Arguably the best guy at the most important position in the richest, most successful sports league in America just signed a new deal today:
Drew Brees’s deal is done … The deal includes $40 million in the first year and a guaranteed $60 million in the first three years of the contract. That’s the biggest guarantee for any contract in NFL history. After protracted negotiations, Brees has done very well for himself.
From baseball, a couple months ago:
The Diamondbacks and catcher Miguel Montero have agreed to a five-year, $60 million contract extension … The new deal falls short of Yadier Molina‘s recent five-year, $75 million extension with the Cardinals, but it’s still a nice chunk of change for someone who is just realizing his potential.
Tell me who is more valuable to their employer: Brees or Montero. Now tell me why the guy who is clearly more valuable gets what a decent but not great guy gets in the other sport. Then go bow before a picture of Marvin Miller. Then sing a chorus of “Mama, don’t let your babies grow up to play football.”
And if your counter is “it’s more money than Brees could ever spend, baseball players are just greedy.” Ask yourself who benefits from the labors of these gentlemen. The answer: billionaire businessmen. That’s who Miller and those who have followed him are taking money from. In light of that, I won’t lose a wink of sleep thinking about Miguel Montero’s paycheck. And why I will feel a little bad for Drew Brees, even though he just set himself and his family up for life.
The Braves have signed former football player and current outfielder Sanders Commings, an Augusta, Georgia native, to a minor league contract, Ken Rosenthal of FOX Sports reports.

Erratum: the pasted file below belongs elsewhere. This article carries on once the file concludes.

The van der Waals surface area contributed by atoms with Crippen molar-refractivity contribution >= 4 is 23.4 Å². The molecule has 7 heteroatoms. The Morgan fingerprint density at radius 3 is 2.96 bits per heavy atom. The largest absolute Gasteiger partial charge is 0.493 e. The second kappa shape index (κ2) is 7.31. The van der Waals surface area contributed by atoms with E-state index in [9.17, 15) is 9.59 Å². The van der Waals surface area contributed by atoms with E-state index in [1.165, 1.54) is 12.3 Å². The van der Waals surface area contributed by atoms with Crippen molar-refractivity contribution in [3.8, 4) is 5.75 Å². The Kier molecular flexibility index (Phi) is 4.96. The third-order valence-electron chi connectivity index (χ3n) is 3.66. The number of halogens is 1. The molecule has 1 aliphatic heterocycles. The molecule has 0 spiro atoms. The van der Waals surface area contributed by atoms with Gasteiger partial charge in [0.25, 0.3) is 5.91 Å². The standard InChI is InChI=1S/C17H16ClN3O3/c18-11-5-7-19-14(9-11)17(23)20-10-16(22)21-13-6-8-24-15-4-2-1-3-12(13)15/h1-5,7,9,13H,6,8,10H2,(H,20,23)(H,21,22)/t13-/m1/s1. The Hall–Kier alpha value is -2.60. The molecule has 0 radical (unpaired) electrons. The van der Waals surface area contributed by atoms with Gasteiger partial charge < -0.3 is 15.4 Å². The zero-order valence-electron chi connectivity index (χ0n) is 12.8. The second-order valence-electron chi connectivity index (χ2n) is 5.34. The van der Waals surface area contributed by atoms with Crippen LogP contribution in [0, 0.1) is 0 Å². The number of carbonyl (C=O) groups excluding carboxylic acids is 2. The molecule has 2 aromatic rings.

Commings, 26, was a defensive back who played for the University of Georgia before being selected by the Chiefs in the fifth round of the 2013 draft. He appeared in two games in the 2013 season.
Commings also played baseball for Westside High School and was selected by the Diamondbacks in the 37th round of the 2008 draft. He chose to attend the University of Georgia instead. When football didn’t pan out, Commings started training with Jerry Hairston, Jr. Hairston said he was “blown away” when he saw Commings hit for the first time.
Obviously, Commings’ path to success as a professional baseball player will be long, but it’s a no-risk flier for the Braves. The club has past experience with football players, including Deion Sanders and Brian Jordan.
The next task for the Braves will be to acquire Ryan Goins from the Blue Jays. That way, players will look at the lineup card each day to see if it’s Commings or Goins.
On Thursday afternoon, Rays pitcher Chris Archer asked his Twitter followers, “Lots swirling around what needs to be changed about the game of baseball. What do y’all want to see changed, if anything, & why?”
Tigers ace Justin Verlander responded:
To that, Archer said:
For what it’s worth, Verlander hasn’t been much of a hitter. In 47 career plate appearances, he has three singles and no extra-base hits. And if the AL did get rid of the DH rule, the Tigers would have nowhere to put Victor Martinez. Verlander, though, would have an easier time pitching to opposing pitchers rather than their DH’s.